Tag: health insurance exchanges

Good riddance: United finally gives up on ACA marketplaces

April 27th, 2016 by
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United we hardly knew ye

United Healthcare announced that it’s exiting most of the Obamacare insurance marketplaces (aka exchanges) next year. Sound like a familiar story? In fact all the recent news coverage is just a rehash of last November’s announcement that United was probably going to exit.

As I wrote at the time (United pulls out of ACA exchanges: Should we care?), United’s exit is not a huge deal. The company specializes in selling high-priced plans to corporate accounts. In the price-sensitive world of the exchanges that’s a losing proposition. No surprise — United wasn’t getting traction.

In January (Like I said: United’s ACA exchange departure is no big deal) I reported on a study that showed that the name brand, high priced commercial players like United were losing out to insurers with a Medicaid managed care background and to mission-oriented Blues plans. United’s departure represents the failure of United, not the failure of the marketplaces. If United says otherwise it’s a sore loser.

Health plans thinking of competing in the marketplaces should say this to themselves a few times before diving in: “Exchange business is price sensitive business. If we can’t compete on price we might as well stay home.”

Now, if United were a little more clever and capable it actually could make a play for the exchange business, in a way that would boost its success in the commercial market as well. In particular, there are opportunities to better manage the way specialty care is delivered and paid for, by emulating the approaches used by the most efficient and innovative specialists. This would drive down the overall cost of insurance and improve care for patients. Some astute players in the bundled payments space are starting to figure it out. Somehow I don’t think United will be the one to make it happen.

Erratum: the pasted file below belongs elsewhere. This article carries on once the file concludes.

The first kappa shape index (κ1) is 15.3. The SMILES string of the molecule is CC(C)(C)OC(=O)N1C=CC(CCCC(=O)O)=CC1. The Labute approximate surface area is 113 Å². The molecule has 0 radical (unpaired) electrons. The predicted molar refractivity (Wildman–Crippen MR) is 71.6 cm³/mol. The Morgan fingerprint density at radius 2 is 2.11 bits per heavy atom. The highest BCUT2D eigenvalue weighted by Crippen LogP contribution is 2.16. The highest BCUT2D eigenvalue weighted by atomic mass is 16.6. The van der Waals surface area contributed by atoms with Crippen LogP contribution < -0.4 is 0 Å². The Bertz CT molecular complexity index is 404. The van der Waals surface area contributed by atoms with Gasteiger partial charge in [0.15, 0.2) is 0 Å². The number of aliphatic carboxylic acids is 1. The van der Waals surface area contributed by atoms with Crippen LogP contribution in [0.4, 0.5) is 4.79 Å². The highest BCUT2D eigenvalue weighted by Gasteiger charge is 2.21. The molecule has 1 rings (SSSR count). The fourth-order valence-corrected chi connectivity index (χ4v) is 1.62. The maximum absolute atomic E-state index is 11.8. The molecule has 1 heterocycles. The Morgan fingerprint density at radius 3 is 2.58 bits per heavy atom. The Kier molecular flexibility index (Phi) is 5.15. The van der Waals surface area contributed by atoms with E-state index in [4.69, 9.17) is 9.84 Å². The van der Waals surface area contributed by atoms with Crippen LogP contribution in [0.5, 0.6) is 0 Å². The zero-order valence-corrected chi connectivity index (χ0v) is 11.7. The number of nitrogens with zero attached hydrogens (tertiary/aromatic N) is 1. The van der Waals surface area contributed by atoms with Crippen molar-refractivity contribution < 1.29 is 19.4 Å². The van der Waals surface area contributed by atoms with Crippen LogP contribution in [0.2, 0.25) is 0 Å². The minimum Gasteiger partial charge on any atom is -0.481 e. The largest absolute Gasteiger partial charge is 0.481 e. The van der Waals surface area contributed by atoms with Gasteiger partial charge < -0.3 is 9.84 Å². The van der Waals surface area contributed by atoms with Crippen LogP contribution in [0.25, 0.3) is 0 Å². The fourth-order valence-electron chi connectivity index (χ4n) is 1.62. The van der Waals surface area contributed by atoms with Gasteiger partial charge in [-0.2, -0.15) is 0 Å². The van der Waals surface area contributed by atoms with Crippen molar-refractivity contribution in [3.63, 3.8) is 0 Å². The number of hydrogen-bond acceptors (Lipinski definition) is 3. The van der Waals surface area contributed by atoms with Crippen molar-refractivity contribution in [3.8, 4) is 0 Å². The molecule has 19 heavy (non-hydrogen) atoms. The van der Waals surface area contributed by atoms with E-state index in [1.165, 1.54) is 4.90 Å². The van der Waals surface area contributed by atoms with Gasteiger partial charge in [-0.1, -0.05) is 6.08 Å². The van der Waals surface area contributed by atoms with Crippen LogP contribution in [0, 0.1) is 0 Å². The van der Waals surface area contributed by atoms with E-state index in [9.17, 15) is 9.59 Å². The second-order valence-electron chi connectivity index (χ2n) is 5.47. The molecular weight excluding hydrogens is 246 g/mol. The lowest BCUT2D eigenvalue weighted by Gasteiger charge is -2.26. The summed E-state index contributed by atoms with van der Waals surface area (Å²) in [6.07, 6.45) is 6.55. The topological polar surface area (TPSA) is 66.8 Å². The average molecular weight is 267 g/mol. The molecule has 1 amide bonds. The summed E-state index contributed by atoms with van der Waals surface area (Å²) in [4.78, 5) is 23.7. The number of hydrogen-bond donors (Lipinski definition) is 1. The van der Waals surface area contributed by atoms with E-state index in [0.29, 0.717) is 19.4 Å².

Image courtesy of Stuart Miles at FreeDigitalPhotos.net

By healthcare business consultant David E. Williams, president of Health Business Group.

 

How narrow is a narrow network?

July 15th, 2015 by
Is narrow good or bad?
Is narrow good or bad?

Health Insurance Exchanges are one of the most interesting and potentially impactful features of the Affordable Care Act. The exchanges allow eligible individuals to compare health plans on an apples-to-apples basis and choose the one that’s most appropriate for their individual circumstances.

Health plans are interested in participating in these exchanges because they offer one of the few sources of member growth. Federal subsidies make exchange plans affordable for middle income buyers who make too much to qualify for Medicaid.

Not surprisingly, exchange customers are price conscious shoppers. That means plans have to work hard to offer low enough premiums to be competitive. The Affordable Care Act outlaws some of the ways health plans used to stay competitive, such as charging different prices based on health status, refusing to cover certain patients, making exclusions for pre-existing conditions, and offering skinny benefits packages.

One of the few things plans can do is to offer different networks of physicians, hospitals and other providers. Exchange plans have embraced the concept of “narrow networks,” which offer a smaller than usual collection of providers as a way to hold down costs. I have heard and seen a lot of anecdotes about what this means in practice, but now there is some real data.

Avalere has conducted an analysis of health plans in the top five exchange states to compare the size of exchange plan networks with the size of commercial networks in the same geographies. Sure enough, the plans included an average of 34 percent fewer providers on average, and 42 percent fewer oncologists and cardiologists.